A review of Dead Aquarium by Caleb Michael Sarvis

Reviewed by Jack Messenger

Dead Aquarium
by Caleb Michael Sarvis
Mastadon Publishing
ISBN 9781732009127, Paperback, 180 pages, March 2019

In an era of flash and twitter fiction, we are apt to forget that short is not new, and that literary heritage includes the aphorism and the pensée as much as it does the triple-decker novel and the epic poem. Kafka’s stories, for example, often extend for no more than a paragraph or two, while much Classical myth and fable is similarly concise. Motivations and contexts change with the times, however. The subtitle to Dead Aquarium – ‘i don’t have the stamina for that kind of faith’ – references the lower-case exhaustion and peculiar ennui that overcome contemporary culture when confronted with the grand, upper-case questions about Identity and Destiny, Value and Extinction that stalk us through the wind-strewn detritus of the back alley and the shopping mall.

The title page to Dead Aquarium tells us it comprises ‘stories and [a] novella,’ but this descriptive assertion can hardly be taken at face value. Dead Aquarium is divided into sections entitled ‘Mundane’, ‘Supra-Terrestrial’, ‘(Loon)acy’ (whose one entry is the subdivided novella called ‘Emerson’) and ‘Sublime’. This structural organization stresses the interrelatedness of all the pieces, whose splintered arrangement into short sections snubs venerable literary conventions while also managing to be wittily self-serving. This, together with its narrow field of focus, makes Dead Aquarium a challenging book to read. There is much to admire, much to question and to think about.

Unlike the fetid and static water evoked by its title, the writing in Dead Aquarium is amazingly fluid and lucid; and it flows, flows easily and effortlessly, so that there is not a single obstruction or blockage, not one awkward, clumsy boulder of a sentence to interrupt the easy procession of prose. It really is a remarkable achievement and a wonderful asset (with one major reservation, outlined below), the greatest that Dead Aquarium has to offer, which is otherwise concerned with absences rather than possessions.

Broadly understood, absences of one kind or another are a recurring feature of the collection. For instance, the first story, ‘Sinking Moments,’ is about the surprises of solitude in the absence of parents and lovers. The burials in ‘Goose Island’ and ‘Scoop Carry Dump Repeat’ are another kind of absence. ‘An Unfaded Black’ has other absences: a tooth, a forearm, a son, and a search for an image:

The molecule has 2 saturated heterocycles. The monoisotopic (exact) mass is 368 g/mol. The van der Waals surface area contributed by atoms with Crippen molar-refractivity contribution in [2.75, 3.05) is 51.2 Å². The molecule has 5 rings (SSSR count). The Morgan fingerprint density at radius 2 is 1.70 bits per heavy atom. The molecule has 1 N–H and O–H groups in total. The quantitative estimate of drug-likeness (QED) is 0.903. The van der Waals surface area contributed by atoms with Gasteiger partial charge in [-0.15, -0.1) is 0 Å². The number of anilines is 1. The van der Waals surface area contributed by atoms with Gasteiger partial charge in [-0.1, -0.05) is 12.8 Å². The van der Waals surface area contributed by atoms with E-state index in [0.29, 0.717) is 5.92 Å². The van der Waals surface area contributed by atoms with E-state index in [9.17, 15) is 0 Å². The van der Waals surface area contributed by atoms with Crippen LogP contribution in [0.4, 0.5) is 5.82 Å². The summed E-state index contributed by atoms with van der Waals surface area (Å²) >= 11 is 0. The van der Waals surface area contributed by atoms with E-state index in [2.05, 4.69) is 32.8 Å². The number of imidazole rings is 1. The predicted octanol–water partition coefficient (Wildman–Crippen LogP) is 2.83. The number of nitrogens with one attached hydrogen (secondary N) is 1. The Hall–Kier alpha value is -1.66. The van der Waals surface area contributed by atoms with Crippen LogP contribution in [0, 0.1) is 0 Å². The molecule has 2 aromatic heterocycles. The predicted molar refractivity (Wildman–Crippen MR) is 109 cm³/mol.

When Miles told his grandpa he’d like a cell phone for his birthday, his grandfather scoffed at the idea and said, ‘You need to learn how to be alone.’ But that was the point, Miles had thought. With a cell phone, the internet, he could always be alone. Instead, he was stuck at the dining room table with ‘Dying Sly.’

‘Gastropod’ unravels in the shadow of Hurricane Irma; ‘Terra’ is post-hurricane and the most interesting piece in the collection. A makeshift community is formed in the aftermath of destruction when neighbours and strangers coalesce around the only functioning television set to watch a game of football, eating pizza and drinking beer. Yet, amid this unexpected and casual conviviality, there is absence, for the owner of the TV has recently divorced and still has the habit of phoning his ex-wife to ask where she stored the remote.

Dead Aquarium is also about interruptions, thematically and structurally. One quickly discovers that Dead Aquarium is not a book to be read without interruptions. Indeed, it requires them, which is why it factors in so many – sections, subheadings, white spaces – as well as short short stories. These features are an indication that the writing will not comfortably expand or sustain concentration, or support anything above a few pages (I have to confess I felt compelled to skim the final sections of the novella). ‘Emerson’ – the novella – has fish tanks everywhere: in bars, in shops, as architectural elements of store fronts and bridges. Divided into short sections (as if readers cannot be trusted to cope with anything more demanding), its prose finds refuge in absurdity and a kind of resigned flippancy, often conveyed in extremely short sentences with little variation. In ‘Vertical Leapland,’ to take another example, sentences of around six stresses abound, and the few longer sentences are broken into similarly short clauses. This relentless invariant flow is only palatable in small doses.

Or so it seems to me. I wonder if Caleb Michael Sarvis has a novel in the works and what it might look like. Of course, the novel and the short story are two different dinosaurs, and neither is superior to the other. Many brilliant writers have specialized in the shorter form and made it their own; either way, they have required a lot more than six beats to the bar to sustain their brilliance.

Context is particularly important in assessing/appreciating Dead Aquarium. Perhaps it really is necessary to be American, even Floridian, and young to regard the book as an uninterrupted success. Someone from a different demographic may be puzzled by its rejection of a wider moral or political context, its absence of engagement, its refusal of genuine feeling, its comfort in denial, intellectual retreat and warped realities. When a culture is hell-bent on cruising to oblivion, brand names and Despicable Me will only take us so far, and invariably in the wrong direction. Dead Aquarium is an interesting and thought-provoking collection by an immensely talented writer – and a stepping-stone, surely, to greater things.

About the reviewer: Jack Messenger is a writer and reviewer based in Nottingham, UK. Find out more about him at jackmessengerwriter.com